Lucas Reed (6-6 250) is a John Mackey candidate, and was first-team All-Mountain West two years ago. Reed is a better receiver than he is a blocker, and has snagged 55 passes over the last two years. He's tied with Kirk for the highest number of career starts on the team.

All five offensive line starters graded out at 97 percent or better on their assignments, a welcome sign in their first game under a new offensive system. Right tackle Darryl Johnson (6-4 305) graded out as the team's best lineman with an 87-percent overall grade, a 100-percent assignment grade and a team-leading 10 knockdown blocks. Left guard Lamar Bratton (6-2 282) had the second-best team grade. Center Dillon Farrell (6-5 290) is a Rimington Award candidate. Left tackle Korian Chambers (6-6 302) is in his second year at the position. And true freshman Garrett Adcock (6-2 270), a Dallas Christian graduate who picked New Mexico over an offer from Cal, among others, showed up well with a 98 percent assignment grade and six knockdowns of his own.

For all the Lobos' successes on offense in the first week, Davie built his reputation on building a strong defense. And at Texas A&M, that meant crafting a 3-4 unit. Slocum and Davie decided to go that route largely for recruiting reasons: they found that it was easier to find and recruit an extra linebacker type as opposed to a bigger-bodied defensive tackle. It makes sense, then, that New Mexico will also employ a 3-4 defense.

The unit up front is buoyed by a pair of Illinois transfers, nose tackle Reggie Ellis (6-2 298) and defensive tackle Ugo Uzodinma (6-4 275). Uzodinma had the front seven's only sack in the Southern game, and teams with defensive end Jacori Greer (6-3 255) to form a nice tandem on either side of Ellis.

Of course, a 3-4 is typically only as good as its best rush end, and in linebacker Joseph Harris (6-2 230), the Lobos appear to have a pretty good one. He had four tackles, including 1.5 per loss and a fumble return for a touchdown in the first game. Last year, he had 55 tackles, four tackles for loss and four forced fumbles. Javarie Johnson (6-3 240), a Maryland transfer listed as Harris's backup, had another four tackles against Southern.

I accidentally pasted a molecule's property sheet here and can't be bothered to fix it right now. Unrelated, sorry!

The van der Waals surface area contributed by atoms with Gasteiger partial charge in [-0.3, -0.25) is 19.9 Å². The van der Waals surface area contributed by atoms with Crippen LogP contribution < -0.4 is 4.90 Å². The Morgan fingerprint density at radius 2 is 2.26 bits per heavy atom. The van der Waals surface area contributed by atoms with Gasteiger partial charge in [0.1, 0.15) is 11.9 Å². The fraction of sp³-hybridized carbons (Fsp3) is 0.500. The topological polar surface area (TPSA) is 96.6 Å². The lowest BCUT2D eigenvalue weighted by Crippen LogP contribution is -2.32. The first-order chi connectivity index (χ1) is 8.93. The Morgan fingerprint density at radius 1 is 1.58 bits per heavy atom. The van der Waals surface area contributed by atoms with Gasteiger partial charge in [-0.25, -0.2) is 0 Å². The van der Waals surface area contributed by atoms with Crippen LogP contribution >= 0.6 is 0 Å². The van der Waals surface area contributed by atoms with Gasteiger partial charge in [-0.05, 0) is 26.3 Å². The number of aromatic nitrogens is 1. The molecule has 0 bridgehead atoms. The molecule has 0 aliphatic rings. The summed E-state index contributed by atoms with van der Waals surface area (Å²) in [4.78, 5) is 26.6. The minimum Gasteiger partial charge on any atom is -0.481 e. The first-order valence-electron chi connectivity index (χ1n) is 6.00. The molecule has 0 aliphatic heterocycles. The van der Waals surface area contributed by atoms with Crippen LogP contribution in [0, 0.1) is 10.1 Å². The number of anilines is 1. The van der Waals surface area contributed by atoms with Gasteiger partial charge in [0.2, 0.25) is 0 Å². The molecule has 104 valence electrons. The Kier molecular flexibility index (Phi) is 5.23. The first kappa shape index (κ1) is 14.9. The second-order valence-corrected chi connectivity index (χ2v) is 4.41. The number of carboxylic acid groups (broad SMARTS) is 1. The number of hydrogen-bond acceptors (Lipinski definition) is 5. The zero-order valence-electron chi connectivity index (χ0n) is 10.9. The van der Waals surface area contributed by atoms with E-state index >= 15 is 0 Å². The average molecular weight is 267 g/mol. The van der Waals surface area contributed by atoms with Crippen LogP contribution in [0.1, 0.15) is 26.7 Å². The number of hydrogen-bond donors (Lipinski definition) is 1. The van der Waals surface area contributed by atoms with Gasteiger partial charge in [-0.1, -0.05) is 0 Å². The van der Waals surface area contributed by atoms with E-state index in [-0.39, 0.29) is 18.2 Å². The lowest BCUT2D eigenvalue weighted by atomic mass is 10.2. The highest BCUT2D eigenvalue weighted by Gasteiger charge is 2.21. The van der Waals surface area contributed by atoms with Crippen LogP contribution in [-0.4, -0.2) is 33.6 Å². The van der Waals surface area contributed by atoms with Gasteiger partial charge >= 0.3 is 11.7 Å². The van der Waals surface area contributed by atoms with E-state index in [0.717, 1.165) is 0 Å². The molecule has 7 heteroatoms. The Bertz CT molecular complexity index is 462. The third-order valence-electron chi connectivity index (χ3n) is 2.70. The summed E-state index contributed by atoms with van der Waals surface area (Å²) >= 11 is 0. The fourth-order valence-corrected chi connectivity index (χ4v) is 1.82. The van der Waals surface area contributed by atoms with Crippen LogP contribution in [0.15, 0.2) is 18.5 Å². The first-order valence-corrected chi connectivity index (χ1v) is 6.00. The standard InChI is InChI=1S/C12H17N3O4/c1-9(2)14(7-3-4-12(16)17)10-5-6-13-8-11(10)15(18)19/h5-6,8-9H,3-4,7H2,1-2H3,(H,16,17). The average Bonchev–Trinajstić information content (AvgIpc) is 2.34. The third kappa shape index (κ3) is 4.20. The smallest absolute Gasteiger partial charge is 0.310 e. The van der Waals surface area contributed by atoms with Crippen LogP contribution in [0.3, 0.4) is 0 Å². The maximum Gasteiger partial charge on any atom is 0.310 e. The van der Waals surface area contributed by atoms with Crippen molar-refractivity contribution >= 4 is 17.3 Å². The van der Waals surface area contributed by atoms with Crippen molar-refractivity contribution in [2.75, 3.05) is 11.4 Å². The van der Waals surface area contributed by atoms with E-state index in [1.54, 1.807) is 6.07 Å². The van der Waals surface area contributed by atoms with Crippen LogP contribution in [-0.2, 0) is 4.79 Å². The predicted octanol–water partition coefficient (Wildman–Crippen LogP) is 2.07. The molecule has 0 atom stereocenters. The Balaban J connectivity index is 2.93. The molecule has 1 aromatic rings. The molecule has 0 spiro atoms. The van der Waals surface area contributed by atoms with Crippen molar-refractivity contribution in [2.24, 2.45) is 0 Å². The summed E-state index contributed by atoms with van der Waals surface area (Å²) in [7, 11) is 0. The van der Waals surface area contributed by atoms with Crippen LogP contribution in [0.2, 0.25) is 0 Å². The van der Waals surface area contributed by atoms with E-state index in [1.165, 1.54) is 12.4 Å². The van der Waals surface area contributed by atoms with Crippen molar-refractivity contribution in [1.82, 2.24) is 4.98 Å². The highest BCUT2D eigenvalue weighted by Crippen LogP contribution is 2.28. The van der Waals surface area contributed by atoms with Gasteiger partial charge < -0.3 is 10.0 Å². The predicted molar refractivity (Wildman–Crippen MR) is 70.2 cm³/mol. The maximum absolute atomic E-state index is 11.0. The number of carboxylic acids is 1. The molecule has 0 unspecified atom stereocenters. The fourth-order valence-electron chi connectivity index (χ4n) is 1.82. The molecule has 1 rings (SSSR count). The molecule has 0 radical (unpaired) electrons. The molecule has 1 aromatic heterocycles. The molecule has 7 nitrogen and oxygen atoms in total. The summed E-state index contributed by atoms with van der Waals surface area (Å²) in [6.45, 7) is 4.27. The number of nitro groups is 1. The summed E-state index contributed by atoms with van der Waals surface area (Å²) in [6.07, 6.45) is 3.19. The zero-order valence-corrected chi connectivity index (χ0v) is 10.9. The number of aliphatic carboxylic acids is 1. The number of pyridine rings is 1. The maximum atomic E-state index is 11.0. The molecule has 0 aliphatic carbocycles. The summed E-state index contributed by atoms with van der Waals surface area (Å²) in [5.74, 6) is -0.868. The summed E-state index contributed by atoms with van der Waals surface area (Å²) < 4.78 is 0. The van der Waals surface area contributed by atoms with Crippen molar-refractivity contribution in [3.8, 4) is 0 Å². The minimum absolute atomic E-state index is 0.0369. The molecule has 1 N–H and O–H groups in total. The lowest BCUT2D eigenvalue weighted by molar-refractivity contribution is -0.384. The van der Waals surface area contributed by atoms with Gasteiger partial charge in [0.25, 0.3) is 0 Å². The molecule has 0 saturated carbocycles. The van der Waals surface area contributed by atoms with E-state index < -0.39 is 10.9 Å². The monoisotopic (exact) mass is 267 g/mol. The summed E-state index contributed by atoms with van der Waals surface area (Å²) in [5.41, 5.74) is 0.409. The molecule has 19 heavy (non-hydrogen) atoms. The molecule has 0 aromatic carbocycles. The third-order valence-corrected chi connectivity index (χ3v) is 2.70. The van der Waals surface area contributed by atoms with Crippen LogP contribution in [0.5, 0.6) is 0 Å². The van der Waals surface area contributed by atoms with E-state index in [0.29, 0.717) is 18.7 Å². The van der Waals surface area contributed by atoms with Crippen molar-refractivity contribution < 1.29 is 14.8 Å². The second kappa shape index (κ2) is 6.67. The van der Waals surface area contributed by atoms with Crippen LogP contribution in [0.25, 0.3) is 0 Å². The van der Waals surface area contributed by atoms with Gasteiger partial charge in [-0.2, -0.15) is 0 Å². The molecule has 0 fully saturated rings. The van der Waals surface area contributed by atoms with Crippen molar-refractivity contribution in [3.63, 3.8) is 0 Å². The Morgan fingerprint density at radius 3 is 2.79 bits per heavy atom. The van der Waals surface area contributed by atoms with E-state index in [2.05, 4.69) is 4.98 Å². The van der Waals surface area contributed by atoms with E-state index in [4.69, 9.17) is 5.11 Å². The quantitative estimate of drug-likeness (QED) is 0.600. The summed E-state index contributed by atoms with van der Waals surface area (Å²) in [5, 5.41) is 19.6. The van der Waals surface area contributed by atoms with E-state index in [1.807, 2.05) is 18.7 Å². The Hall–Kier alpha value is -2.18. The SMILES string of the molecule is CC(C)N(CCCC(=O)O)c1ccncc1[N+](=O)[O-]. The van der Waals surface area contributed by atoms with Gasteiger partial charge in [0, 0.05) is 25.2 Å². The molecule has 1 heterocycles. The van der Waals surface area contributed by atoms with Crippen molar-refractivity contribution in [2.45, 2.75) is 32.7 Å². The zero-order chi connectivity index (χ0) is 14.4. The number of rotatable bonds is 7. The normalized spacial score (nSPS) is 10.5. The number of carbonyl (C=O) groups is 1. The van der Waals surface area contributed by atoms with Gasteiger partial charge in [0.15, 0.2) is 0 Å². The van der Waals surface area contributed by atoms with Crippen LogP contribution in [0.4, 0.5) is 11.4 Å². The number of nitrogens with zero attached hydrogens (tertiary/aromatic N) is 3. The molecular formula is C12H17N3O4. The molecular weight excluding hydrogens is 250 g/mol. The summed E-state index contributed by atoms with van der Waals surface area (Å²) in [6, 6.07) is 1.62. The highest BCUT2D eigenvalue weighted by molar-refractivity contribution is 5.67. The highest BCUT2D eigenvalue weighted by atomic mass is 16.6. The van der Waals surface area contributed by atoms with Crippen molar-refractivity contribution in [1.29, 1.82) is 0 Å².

Joe Stoner (5-10 240) and Dallas Bollema (6-2 226) man the middle of the four-linebacker group. Bollema made 68 tackles a year ago despite missing two games, while Stoner made an interception in Week One. SAM linebacker Rashad Rainey (6-2 200) is a quicker player.

The Lobos are small at cornerback. Out of the six cornerbacks listed on the two-deep, only one is 5-10 or taller. That's starting right cornerback Deshawn Mills (5-10 176), who made a sack last week. Destry Berry (5-9 180) is the starter at the other spot, while Cranston Jones (5-9 170), a true freshman from West Mesquite, returned an interception 39 yards for a score. Height isn't an issue at safety, where Freddy Young (6-1 201) and Dante Caro (6-0 190) team up at free safety and strong safety, respectively. Caro led the team in tackles with five in the first week.

Justus Adams booted a 38-yarder last week, while Greg Rivara put seven of his 11 kickoffs into the end zone for a touchback. Punter Ben Skaer wasn't used. Three of the opponents' four kickoffs went for touchbacks. The one that didn't, Chase Clayton ran it back 98 yards for a touchdown. He shares kickoff return duties with Thomas. Tim Foley, a backup cornerback, didn't get a chance to return any punts.